d. rods require brighter light to activate them than do cones


e. rods provide higher visual acuity than do cones

c. cones are found in highest density in the fovea; rods are more prevalent near the edges of the retina

13. which of these occurs when light strikes photoreceptors?




a. the retinal undergoes a change of shape


b. there is an increase in neurotransmitter release from photoreceptor cells


c. the photoreceptor cell membrane becomes depolarized


d. the concentration of cyclic GMP inside cells increases


e. the photoreceptor cells are stimulated and fire action potentials

a. the retinal undergoes a change of shape

14. the plasma membranes of rod and cone cells are




a. at their resting potential in the dark and depolarized in the light


b. at their resting potential in the dark and hyperpolarized in the light


c. depolarized in the dark and hyperpolarized in the light


d. hyperpolarized in the dark and at their resting potential in the light


e. hyperpolarized in the dark and depolarized in the light

c. depolarized in the dark and hyperpolarized in the light

15. each of the following statements regarding vision is true. which statement best explains why we cannot see colors in dim light?




a. the human eye has three kinds of cone photoreceptors


b. there are six types of opponent color cells in the lateral geniculate nucleus


c. the human eye has only one kind of rod photoreceptor


d. cone photoreceptors are concentrated in the fovea

c. the human eye has only one kind of rod photoreceptor

16. in the visual pathway providing sensory action potentials to the brain, the first cells which are capable of initiation action potentials are




a. cone cells


b. rod cells


c. lateral geniculate cells


d. ganglionic cells

d. ganglionic cells

17. the actual receptors for hearing are called:




a. baroreceptors


b. nociceptors


c. hair cells


d. pacinian corpuscles


e. somatic receptors

c. hair cells



18. where are receptors for the chemical senses located?




a. in the organ of corti and saccule


b. in the cochlea and lateral geniculate nucleus


c. in the skin and tendons


d. in the tongue and nose


e. in the fovea and semicircular canals

d. in the tongue and nose

19. the phenomenon known as referred pain




a. is a perception of a false painful stimulus with no initiating stimulus; it is created in the mind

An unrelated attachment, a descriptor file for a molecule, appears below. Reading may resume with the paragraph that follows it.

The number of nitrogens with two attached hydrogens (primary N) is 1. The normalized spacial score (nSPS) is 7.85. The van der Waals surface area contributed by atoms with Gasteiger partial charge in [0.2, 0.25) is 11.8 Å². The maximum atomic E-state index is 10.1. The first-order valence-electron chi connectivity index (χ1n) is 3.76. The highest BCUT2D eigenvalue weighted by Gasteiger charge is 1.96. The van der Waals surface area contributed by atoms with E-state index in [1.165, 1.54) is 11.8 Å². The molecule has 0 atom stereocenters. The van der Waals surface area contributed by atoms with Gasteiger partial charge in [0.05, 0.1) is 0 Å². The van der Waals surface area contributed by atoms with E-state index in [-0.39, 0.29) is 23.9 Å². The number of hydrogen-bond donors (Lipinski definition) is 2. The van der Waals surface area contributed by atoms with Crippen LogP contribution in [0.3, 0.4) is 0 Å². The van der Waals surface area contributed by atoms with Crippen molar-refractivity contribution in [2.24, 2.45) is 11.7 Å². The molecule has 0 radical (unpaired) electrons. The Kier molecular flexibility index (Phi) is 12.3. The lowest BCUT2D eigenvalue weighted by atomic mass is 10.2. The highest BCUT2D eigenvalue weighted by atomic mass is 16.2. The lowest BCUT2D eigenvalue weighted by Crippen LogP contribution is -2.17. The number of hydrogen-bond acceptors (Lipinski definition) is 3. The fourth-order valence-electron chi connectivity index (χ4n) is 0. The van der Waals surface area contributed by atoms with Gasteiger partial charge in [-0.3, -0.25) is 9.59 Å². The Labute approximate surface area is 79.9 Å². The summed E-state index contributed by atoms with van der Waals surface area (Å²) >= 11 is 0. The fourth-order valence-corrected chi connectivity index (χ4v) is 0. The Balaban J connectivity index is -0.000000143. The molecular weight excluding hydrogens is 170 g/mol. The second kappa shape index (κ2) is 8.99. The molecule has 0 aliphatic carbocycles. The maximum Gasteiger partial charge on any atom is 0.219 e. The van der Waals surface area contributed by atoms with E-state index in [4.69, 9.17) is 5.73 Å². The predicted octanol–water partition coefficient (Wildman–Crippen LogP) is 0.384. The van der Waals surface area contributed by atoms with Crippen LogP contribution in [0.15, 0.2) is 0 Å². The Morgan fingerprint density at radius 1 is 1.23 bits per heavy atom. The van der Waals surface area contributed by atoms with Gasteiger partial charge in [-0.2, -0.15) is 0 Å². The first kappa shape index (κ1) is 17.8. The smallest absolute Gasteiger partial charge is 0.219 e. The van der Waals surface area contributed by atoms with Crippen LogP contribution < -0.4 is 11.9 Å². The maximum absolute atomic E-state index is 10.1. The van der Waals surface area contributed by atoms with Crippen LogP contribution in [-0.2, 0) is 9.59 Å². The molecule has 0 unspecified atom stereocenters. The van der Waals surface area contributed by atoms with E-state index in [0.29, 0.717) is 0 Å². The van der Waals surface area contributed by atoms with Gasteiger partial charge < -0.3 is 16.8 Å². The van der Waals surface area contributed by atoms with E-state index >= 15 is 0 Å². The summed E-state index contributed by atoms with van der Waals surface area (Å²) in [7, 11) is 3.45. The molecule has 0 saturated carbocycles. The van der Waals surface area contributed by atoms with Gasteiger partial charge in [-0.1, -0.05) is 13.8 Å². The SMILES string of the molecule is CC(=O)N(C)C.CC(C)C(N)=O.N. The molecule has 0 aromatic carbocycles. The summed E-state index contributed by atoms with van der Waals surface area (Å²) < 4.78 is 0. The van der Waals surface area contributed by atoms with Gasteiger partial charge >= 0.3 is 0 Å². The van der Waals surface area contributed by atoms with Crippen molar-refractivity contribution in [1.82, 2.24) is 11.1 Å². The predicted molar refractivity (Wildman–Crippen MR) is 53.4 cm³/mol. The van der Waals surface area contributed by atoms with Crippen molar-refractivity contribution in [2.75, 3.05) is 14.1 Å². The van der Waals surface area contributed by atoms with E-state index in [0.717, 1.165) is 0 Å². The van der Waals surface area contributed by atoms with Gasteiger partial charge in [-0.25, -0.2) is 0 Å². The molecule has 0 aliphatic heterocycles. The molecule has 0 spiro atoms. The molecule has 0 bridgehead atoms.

b. is a direct association of an activity, which is on the verge of causing tissue damage to its specific location and cause in the body


c. is the projected perception of pain as a sensation being experienced at a site other than that of the actual injured or diseased tissue


d. is synonymous with the persistance of perception of painful stimuli long after the activity responsible for triggering them has ceased

c. is the projected perception of pain as a sensation being experienced at a site other than that of the actual injured or disease tissue

20. the process by which sensory receptors change various forms of energy into electrical energy is called translocation




a. true


b. false

b. false

21. "somatosensory" refers to the part of the cerebral cortex that receives synaptic input from specific ascending pathways originating only with receptors for tough




a. true


b. false

b. false

22. in the somatosensory cortex. neuronal representation of body parts is proportional to the size of the body part




a. true


b. false

b. false

23. the precision of locating a somatosensory stimulus is greater in areas of the body that have small, overlapping receptive fields than in areas with large, nonoverlapping fields.




a. true


b. false

a. true

24. gamma-aminobutyric acid (GABA) is a major excitatory transmitter in the central nervous system




a. true


b. false

b. false

25. the lateral axons of optic nerves from each eye cross at the optic chiasm, so all visual information from the right eye is received by the left side of the brain




a. true


b. false

b. false

26. axons of ganglion cells from the retina synapse in the medial geniculate nucleus of the thalamus on the way to the occipital lobes




a. true


b. false

b. false

27. the photoreceptor cell is different from other sensory receptors in that is is the only type that is actually depolarized at rest




a. true


b. false

a. true

28. what category of receptors do pacinian corpuscles belong to




a. mechanoreceptors


b. chemoreceptors


c. nociceptors


d. photorecepetors

a. mechanoreceptors

29. which is false about neurons




a. a given neuron can be either a presynaptic neuron or postsynaptic neuron


b. an individual neron can receive information from multiple other neurons


c. an individual neuron can transmit information to multiple other neurons


d. a neuron can simutaneously release more than one type of a neurotransmitter


e. a neuron receives information on its axons and delivers it to other neurons through its dendrites

e. a neuron receives information on its axons and deliver it to other neurons through its dendrites

30. which is true about typical, resting neurons?